On several occasions the NASD and FINRA have attempted to eliminate or limit this exemption. This has always resulted in serious push-back by insurers to keep the exemption in place. The ramifications of a change are numerous. The most obvious is monetary. FINRA charges its members fees for each official "branch office." This is a relatively small fee to originally designate a branch office with an even smaller annual renewal fee. Nevertheless, for a large insurer with thousands of appointed agents operating from their residences, the costs of having each such dwelling designated as a "branch office" because an agent selling variable annuities worked from home would be substantial.
Officially designated branch offices also have regulatory and supervisory requirements imposed on them and by a strict interpretation of FINRA rules could require the "branch office" to have a registered principal to supervise the "branch office's" activities. Any marketing executive of an insurance company would treat the requirement of having the bulk of the company's agents become registered principals as the worst sort of nightmare. The supervisory and record-keeping requirements imposed on a formally designated "branch office" are not only probably beyond the capability of most insurance agents, but would also severely curtail such agent's sales activities.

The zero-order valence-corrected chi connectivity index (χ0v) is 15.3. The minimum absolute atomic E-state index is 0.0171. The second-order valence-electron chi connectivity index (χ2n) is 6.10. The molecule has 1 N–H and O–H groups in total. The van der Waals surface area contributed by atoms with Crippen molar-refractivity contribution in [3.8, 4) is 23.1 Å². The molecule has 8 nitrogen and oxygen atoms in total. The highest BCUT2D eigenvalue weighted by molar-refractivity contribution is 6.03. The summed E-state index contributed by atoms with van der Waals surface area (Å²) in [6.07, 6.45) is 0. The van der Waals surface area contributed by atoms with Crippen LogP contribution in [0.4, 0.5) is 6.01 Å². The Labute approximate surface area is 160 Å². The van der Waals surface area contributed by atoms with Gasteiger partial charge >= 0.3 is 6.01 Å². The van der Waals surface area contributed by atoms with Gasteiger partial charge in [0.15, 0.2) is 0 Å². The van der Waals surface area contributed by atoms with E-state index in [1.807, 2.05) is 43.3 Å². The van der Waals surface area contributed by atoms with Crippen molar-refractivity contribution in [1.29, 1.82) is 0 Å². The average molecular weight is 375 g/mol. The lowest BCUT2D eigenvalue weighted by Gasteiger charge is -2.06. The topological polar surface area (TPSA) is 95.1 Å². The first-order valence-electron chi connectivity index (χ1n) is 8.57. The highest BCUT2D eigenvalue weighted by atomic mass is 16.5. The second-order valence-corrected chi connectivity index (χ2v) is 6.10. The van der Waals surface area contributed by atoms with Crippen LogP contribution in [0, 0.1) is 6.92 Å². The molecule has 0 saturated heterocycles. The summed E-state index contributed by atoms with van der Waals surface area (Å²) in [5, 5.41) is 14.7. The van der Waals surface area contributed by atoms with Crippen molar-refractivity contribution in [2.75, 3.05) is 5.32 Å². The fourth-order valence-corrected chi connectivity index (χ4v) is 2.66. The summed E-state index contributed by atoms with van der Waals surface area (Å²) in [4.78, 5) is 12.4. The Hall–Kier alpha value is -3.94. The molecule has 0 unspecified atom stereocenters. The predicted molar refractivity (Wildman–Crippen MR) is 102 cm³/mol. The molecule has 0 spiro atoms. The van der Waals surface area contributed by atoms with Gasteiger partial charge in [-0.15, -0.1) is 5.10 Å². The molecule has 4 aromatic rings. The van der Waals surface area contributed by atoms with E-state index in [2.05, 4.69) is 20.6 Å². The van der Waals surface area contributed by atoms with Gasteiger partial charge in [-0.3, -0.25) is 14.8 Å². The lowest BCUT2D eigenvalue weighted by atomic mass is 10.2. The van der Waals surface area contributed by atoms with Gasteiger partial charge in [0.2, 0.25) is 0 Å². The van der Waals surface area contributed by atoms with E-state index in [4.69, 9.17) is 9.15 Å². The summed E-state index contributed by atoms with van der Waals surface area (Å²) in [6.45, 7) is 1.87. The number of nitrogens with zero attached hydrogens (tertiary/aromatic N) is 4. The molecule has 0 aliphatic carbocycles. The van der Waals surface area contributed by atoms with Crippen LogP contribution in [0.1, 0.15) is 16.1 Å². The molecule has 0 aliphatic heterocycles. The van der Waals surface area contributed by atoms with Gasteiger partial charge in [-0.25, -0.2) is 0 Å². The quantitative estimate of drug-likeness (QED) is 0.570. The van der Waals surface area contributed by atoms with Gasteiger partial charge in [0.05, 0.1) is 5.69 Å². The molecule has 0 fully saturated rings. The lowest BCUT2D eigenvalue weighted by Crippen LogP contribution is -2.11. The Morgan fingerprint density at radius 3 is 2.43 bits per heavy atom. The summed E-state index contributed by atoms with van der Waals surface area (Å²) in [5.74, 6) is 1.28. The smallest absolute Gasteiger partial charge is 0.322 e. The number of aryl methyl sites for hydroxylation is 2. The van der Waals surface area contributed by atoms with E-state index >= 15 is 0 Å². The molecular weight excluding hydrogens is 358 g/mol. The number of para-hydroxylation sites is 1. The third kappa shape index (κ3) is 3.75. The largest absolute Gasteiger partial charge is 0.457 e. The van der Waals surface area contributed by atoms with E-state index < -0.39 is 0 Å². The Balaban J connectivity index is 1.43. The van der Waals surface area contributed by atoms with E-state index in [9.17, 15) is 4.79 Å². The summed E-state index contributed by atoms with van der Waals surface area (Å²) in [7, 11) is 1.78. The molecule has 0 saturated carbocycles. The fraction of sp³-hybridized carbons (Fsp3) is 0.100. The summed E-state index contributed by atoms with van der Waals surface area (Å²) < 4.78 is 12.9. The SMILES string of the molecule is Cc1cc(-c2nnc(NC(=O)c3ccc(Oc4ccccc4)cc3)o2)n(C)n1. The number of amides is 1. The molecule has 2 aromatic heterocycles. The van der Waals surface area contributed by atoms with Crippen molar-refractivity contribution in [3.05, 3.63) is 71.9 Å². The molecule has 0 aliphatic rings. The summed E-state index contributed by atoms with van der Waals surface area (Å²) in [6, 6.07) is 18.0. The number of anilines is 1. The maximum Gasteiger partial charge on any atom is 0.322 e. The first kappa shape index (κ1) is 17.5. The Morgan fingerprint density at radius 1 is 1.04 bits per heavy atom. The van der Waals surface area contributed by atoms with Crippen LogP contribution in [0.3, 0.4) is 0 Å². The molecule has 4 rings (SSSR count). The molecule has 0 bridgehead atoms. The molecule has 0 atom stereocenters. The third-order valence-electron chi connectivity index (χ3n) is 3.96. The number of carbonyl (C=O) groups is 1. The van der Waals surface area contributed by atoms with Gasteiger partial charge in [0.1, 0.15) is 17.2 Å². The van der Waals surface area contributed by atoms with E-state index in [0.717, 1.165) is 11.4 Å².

Insurers are also rightfully concerned about potential liability issues. When compliance is entrusted to central supervisory offices with standardized rules, there is some hope of ensuring that the rules are observed and applied on a uniform basis. Thousands of one-person "branch offices" with individual compliance responsibility could result in chaos and increase an insurer's already broad liability for the activities of its sales personnel.